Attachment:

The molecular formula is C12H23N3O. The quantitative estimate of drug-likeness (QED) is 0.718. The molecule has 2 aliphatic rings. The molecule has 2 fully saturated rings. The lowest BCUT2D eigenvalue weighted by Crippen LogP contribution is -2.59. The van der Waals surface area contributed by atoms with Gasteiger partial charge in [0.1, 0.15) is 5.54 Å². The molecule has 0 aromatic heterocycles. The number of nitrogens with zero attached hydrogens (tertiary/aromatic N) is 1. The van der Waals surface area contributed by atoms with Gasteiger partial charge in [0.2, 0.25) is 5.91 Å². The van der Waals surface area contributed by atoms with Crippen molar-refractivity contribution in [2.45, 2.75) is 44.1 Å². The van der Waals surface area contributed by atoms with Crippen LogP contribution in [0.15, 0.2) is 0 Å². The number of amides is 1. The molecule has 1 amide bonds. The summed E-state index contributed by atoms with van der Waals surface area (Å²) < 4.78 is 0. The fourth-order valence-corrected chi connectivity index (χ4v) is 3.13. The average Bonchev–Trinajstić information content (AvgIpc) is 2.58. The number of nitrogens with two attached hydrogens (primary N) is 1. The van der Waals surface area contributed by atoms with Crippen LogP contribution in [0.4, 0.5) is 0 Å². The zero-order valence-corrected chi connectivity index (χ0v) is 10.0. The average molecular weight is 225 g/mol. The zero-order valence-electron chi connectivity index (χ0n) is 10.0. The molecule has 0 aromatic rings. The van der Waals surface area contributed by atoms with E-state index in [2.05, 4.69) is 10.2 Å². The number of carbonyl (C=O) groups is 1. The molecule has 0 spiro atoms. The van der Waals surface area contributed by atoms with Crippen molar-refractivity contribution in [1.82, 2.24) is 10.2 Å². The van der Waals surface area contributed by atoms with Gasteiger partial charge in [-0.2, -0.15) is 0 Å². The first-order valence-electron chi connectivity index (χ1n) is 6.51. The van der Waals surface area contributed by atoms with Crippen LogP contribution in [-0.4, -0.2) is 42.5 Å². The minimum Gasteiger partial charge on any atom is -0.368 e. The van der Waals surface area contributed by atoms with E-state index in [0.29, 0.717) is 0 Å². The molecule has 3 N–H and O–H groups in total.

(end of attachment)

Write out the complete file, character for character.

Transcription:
The molecular formula is C12H23N3O. The quantitative estimate of drug-likeness (QED) is 0.718. The molecule has 2 aliphatic rings. The molecule has 2 fully saturated rings. The lowest BCUT2D eigenvalue weighted by Crippen LogP contribution is -2.59. The van der Waals surface area contributed by atoms with Gasteiger partial charge in [0.1, 0.15) is 5.54 Å². The molecule has 0 aromatic heterocycles. The number of nitrogens with zero attached hydrogens (tertiary/aromatic N) is 1. The van der Waals surface area contributed by atoms with Gasteiger partial charge in [0.2, 0.25) is 5.91 Å². The van der Waals surface area contributed by atoms with Crippen molar-refractivity contribution in [2.45, 2.75) is 44.1 Å². The van der Waals surface area contributed by atoms with Crippen LogP contribution in [0.15, 0.2) is 0 Å². The number of amides is 1. The molecule has 1 amide bonds. The summed E-state index contributed by atoms with van der Waals surface area (Å²) < 4.78 is 0. The fourth-order valence-corrected chi connectivity index (χ4v) is 3.13. The average Bonchev–Trinajstić information content (AvgIpc) is 2.58. The number of nitrogens with two attached hydrogens (primary N) is 1. The van der Waals surface area contributed by atoms with Crippen LogP contribution in [0.4, 0.5) is 0 Å². The zero-order valence-corrected chi connectivity index (χ0v) is 10.0. The average molecular weight is 225 g/mol. The zero-order valence-electron chi connectivity index (χ0n) is 10.0. The molecule has 0 aromatic rings. The van der Waals surface area contributed by atoms with E-state index in [2.05, 4.69) is 10.2 Å². The number of carbonyl (C=O) groups is 1. The molecule has 0 spiro atoms. The van der Waals surface area contributed by atoms with Crippen molar-refractivity contribution in [1.82, 2.24) is 10.2 Å². The van der Waals surface area contributed by atoms with Gasteiger partial charge in [-0.2, -0.15) is 0 Å². The first-order valence-electron chi connectivity index (χ1n) is 6.51. The van der Waals surface area contributed by atoms with Crippen LogP contribution in [-0.4, -0.2) is 42.5 Å². The minimum Gasteiger partial charge on any atom is -0.368 e. The van der Waals surface area contributed by atoms with E-state index in [0.29, 0.717) is 0 Å². The molecule has 3 N–H and O–H groups in total.